Acupuncture Can Treat Some Types Of Amblyopia

Acupuncture Can Treat Some Types Of Amblyopia.

Acupuncture may be an true aspect to treat older children struggling with a certain form of lazy eye, unfledged research from China suggests, although experts say more studies are needed. Lazy eye (amblyopia) is essentially a voice of miscommunication between the brain and the eyes, resulting in the favoring of one eye over the other, according to the National Eye Institute. The swot authors noted that anywhere from less than 1 percent to 5 percent of common people worldwide are affected with the condition bonuses. Of those, between one third and one half have a typeface of lazy eye known as anisometropia, which is caused by a difference in the degree of nearsightedness or farsightedness between the two eyes.

Standard remedying for children involves eyeglasses or contact lens designed to correct centre issues. However, while this approach is often successful in younger children (between the ages of 3 and 7), it is rich among only about a third of older children (between the ages of 7 and 12) going here. For the latter group, doctors will often section a patch over the "good" eye temporarily in addition to eyeglasses, and therapy success is typically achieved in two-thirds of cases.

Children, however, often have trouble adhering to patch up therapy, the treatment can bring emotional issues for some and a reverse form of lazy eye can also hands on root, the researchers said. Study author Dr Dennis SC Lam, from the bailiwick of ophthalmology and visual sciences and Institute of Chinese Medicine at the Joint Shantou International Eye Center of Shantou University and Chinese University of Hong Kong, and his colleagues gunshot their observations in the December result of the Archives of Ophthalmology.

In the search for a better option than patch therapy, Lam and his associates set out to investigate the potential benefits of acupuncture, noting that it has been used to treat dry eye and myopia. Between 2007 and 2009, Lam and his colleagues recruited 88 children between the ages of 7 and 12 who had been diagnosed with anisometropia.

About half the children were treated five times a week with acupuncture, targeting five individual acupuncture needle insertion points (located at the crown of the wit and the eyebrow region, as well as the legs and hands). The other half were given two hours a time of reinforce therapy, combined with a minimum of one hour per day of near-vision exercises such as reading.

After about four months of treatment, the on team found that overall visual acuity improved markedly more among the acupuncture body relative to the patch group. In fact, they noted that while lazy eye was successfully treated in nearly 42 percent of the acupuncture patients, that likeness dropped to less than 17 percent among the patch patients.

Neither treatment prompted significant side effects, the authors said. The yoke nonetheless pointed out that their study's tracking period was relatively short, and that acupuncture is a complicated pattern that may lend itself to different success rates, depending on the skills of the particular acupuncturist. And while theorizing that the illusory success of this alternative approach may have something to do with stimulating blood flow, retinal impudence growth and visual cortex activity, the authors acknowledged that the exact mechanism by which it works remains amateurishly understood.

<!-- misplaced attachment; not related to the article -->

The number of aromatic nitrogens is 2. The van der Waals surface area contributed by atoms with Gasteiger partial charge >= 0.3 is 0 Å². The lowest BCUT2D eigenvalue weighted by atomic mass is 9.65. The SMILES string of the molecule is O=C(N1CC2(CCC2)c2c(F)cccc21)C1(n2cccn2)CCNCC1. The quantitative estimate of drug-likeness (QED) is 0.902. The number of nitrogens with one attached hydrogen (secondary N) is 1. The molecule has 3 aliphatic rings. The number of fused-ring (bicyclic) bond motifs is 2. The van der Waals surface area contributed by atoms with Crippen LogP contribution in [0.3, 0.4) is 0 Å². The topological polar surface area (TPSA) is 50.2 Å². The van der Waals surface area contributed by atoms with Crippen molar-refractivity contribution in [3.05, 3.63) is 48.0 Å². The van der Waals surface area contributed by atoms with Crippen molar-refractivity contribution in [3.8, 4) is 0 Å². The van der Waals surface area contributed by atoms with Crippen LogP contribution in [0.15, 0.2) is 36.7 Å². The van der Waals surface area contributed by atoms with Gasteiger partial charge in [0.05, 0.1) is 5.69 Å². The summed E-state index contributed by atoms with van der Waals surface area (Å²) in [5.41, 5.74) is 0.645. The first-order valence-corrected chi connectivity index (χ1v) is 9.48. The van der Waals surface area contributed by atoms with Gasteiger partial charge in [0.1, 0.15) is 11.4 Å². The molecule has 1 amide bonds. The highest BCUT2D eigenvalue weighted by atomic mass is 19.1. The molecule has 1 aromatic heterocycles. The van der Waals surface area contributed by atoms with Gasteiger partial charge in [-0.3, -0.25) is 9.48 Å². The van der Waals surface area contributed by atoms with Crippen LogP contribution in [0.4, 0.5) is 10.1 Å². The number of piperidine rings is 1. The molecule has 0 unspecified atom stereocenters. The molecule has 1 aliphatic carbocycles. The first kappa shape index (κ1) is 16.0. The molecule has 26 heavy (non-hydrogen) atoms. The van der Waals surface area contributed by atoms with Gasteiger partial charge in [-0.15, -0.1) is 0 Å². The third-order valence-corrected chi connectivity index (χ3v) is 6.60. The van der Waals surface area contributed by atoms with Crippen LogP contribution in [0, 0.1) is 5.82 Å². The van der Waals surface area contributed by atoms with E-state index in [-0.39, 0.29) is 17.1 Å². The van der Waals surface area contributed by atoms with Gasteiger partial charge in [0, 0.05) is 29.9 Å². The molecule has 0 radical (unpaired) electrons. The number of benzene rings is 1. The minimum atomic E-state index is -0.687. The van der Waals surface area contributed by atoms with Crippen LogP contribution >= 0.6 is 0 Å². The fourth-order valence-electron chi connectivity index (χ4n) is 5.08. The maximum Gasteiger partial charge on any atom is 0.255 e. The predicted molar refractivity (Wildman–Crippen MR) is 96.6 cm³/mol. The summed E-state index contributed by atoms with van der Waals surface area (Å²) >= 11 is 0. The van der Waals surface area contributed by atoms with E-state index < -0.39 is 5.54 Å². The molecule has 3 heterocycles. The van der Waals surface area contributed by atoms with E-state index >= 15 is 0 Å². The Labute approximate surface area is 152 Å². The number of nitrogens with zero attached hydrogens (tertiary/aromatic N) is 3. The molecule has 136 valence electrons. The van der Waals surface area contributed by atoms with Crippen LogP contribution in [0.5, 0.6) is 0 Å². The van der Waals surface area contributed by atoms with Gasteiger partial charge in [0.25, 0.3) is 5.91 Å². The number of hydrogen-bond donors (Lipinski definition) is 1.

Dr Richard Bensinger, a Seattle-based ophthalmologist and spokesman for the American Academy of Ophthalmology, said that the conclusion is "certainly suggestive and worth following up. This is kind of cool. But I will remark that I don't know of any study looking at acupuncture and vision. There are studies based on symptomatic things such as pain, and I deliberate there's pretty well-thought-of evidence that it does have benefit in that respect. But for vision therapy this is the first I've heard of it, and I don't advised of that anyone has ever tried this before.

So this is like a teaser. Of course persons in those parts of the country, like where I live, where there's fairly wide acceptance of different medicine might receive this type of treatment better than others," Bensinger cautioned. "And no question patients will gravitate as a help to treatments that are covered by their insurance even if it's not the best treatment.

And as an alternative approach, this may not be covered. But if it mill people will certainly be excited - although it certainly needs further testing and further studies to umpire if it's really beneficial or not".

For his part, Dr Stanley Chang, chairman of the ophthalmology section at Columbia University in New York City, did not seem to hold out much promise for acupuncture's possibility as an alternative lazy eye therapy. "Acupuncture I think definitely works for cut to the quick amelioration, but I'm not sure it works for some of these other things," he cautioned. "They've tried it for the treatment of myopia and glaucoma, without much success.

And so although there haven't been any in actuality good trials comparing acupuncture with conventional therapies, my suppose is that it's probably not going to do much for the treatment of lazy eye. However, I think about it's worth considering or trying because nothing else seems to work very well for patients of that age, including reinforcement therapy recommended site. But what will need is a very carefully controlled study that accounts for all the variables that might have an impact on the pay-off of this approach".

tag : acupuncture treatment therapy children patch patients success ophthalmology study

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